Now the test code (because it belongs to the same package) can initialize that field with an actual *Clock instance that provides a tailored time.Time. We've actually created an external package with all of this behavior: clock. Here's the complete example using our clock package:

File: calendar.go (version 6 - final)
package calendar

import (
	"time"

	"github.com/smartystreets/clock"
)

type Calendar struct {
	clock *clock.Clock
}

func NewCalendar() *Calendar {
	// Notice: no constructor parameters and no initilization of the *Clock!
	return &Calendar{}
}

func (this *Calendar) CurrentQuarter() int {
	month := this.clock.UTCNow().Month()
	if month < 4 {
		return 1
	} else if month < 7 {
		return 2
	} else if month < 10 {
		return 3
	} else {
		return 4
	}
}
File: calendar_test.go
package calendar

import (
	"testing"
	"time"

	"github.com/smartystreets/clock"
)

func TestCurrentQuarter(t *testing.T) {
	cases := []struct{
		month   string
		quarter int
	}{
		{month: "01", quarter: 1},
		{month: "02", quarter: 1},
		{month: "03", quarter: 1},
		{month: "04", quarter: 2},
		{month: "05", quarter: 2},
		{month: "06", quarter: 2},
		{month: "07", quarter: 3},
		{month: "08", quarter: 3},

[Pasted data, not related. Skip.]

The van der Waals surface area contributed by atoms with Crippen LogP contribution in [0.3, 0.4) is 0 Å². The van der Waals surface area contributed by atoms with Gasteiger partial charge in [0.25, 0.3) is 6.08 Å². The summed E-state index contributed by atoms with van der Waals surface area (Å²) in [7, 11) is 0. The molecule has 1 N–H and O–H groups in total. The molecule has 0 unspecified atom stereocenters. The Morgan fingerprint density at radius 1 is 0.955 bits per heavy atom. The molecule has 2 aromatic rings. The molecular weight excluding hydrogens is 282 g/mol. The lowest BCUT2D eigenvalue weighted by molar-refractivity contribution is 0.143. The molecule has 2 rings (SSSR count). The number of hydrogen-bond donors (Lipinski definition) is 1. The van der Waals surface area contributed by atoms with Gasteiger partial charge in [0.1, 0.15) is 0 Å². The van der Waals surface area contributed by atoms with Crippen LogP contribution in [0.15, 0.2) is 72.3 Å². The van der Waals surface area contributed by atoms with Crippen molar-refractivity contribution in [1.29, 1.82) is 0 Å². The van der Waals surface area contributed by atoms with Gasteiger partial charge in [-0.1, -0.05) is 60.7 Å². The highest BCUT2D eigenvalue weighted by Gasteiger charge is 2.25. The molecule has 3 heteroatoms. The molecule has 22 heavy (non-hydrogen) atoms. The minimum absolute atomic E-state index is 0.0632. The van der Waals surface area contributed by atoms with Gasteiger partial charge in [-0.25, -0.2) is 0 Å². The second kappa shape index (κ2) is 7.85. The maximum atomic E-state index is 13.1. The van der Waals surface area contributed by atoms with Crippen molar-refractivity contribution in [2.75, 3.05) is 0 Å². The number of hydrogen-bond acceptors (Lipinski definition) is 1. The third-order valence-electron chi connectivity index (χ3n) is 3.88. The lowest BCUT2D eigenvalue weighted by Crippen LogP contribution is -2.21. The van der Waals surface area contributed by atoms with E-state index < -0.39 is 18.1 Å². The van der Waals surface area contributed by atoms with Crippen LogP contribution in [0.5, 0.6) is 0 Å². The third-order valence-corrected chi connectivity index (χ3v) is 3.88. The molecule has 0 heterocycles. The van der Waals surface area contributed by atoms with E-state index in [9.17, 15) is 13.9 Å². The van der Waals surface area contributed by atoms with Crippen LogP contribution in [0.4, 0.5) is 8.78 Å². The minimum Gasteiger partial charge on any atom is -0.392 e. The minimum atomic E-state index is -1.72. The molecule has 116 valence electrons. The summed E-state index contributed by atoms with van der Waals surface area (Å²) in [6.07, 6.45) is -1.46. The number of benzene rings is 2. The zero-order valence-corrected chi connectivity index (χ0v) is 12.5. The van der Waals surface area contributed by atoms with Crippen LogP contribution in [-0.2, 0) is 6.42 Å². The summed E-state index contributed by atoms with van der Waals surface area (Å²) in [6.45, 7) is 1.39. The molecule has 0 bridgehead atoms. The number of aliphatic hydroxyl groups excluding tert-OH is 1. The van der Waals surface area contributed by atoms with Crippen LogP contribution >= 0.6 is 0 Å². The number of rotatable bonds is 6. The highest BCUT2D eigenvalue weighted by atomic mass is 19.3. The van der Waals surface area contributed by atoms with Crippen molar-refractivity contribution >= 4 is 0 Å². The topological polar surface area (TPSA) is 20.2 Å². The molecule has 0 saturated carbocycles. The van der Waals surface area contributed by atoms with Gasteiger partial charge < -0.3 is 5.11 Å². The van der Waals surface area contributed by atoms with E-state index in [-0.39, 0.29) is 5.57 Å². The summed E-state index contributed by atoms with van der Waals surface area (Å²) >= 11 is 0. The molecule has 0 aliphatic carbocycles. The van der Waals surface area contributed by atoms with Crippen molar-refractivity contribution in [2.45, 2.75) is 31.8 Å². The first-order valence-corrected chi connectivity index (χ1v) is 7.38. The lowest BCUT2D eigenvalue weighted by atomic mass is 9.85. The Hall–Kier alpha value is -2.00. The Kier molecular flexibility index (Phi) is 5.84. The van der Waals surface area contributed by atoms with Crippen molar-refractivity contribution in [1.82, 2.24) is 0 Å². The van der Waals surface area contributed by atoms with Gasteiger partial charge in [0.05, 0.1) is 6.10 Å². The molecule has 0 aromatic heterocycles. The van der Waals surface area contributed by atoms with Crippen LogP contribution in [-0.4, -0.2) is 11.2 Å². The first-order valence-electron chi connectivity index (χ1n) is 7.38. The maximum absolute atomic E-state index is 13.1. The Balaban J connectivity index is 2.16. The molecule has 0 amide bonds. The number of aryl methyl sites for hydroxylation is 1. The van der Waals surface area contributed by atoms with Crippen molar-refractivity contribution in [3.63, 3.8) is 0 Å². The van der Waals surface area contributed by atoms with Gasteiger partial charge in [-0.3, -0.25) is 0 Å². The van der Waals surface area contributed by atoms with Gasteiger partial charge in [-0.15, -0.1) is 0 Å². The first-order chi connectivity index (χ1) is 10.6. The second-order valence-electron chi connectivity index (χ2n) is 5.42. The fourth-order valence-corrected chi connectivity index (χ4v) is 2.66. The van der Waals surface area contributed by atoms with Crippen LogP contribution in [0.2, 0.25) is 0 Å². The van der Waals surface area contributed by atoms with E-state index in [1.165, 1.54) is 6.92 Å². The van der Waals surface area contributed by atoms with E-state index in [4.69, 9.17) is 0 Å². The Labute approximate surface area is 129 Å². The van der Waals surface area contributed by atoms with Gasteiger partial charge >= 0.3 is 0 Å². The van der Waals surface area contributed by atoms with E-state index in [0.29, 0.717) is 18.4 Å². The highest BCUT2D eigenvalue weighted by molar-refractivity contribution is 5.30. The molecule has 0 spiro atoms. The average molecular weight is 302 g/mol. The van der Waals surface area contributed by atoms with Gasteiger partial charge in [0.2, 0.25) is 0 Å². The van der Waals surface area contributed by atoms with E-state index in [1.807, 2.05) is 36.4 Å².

{month: "09", quarter: 3},
		{month: "10", quarter: 4},
		{month: "11", quarter: 4},
		{month: "12", quarter: 4},
	}

	for _, test := range cases {
		parsed, _ := time.Parse("2006-01-02", fmt.Sprintf("2015-%s-15", test.month))
		cal := NewCalendar()
		cal.clock = clock.Freeze(parsed)
		actual := cal.CurrentQuarter()
		if actual != test.quarter {
			t.Error("Month:", test.month, "Expected Quarter:", test.quarter, "Actual Quarter:", actual)
		}
	}
}

The approach we've taken with the clock package can be utilized with any package-level resource that you want be able to replace at the struct-level. Examples:

  • time.Sleep (included with the clock package; see clock.StayAwake())
  • log.Println (see our logging package for a similar implementation)
  • os.Getenv(...)
  • flag.String
  • rand.Reader

Can you think of any other applications for this approach?

Happy testing!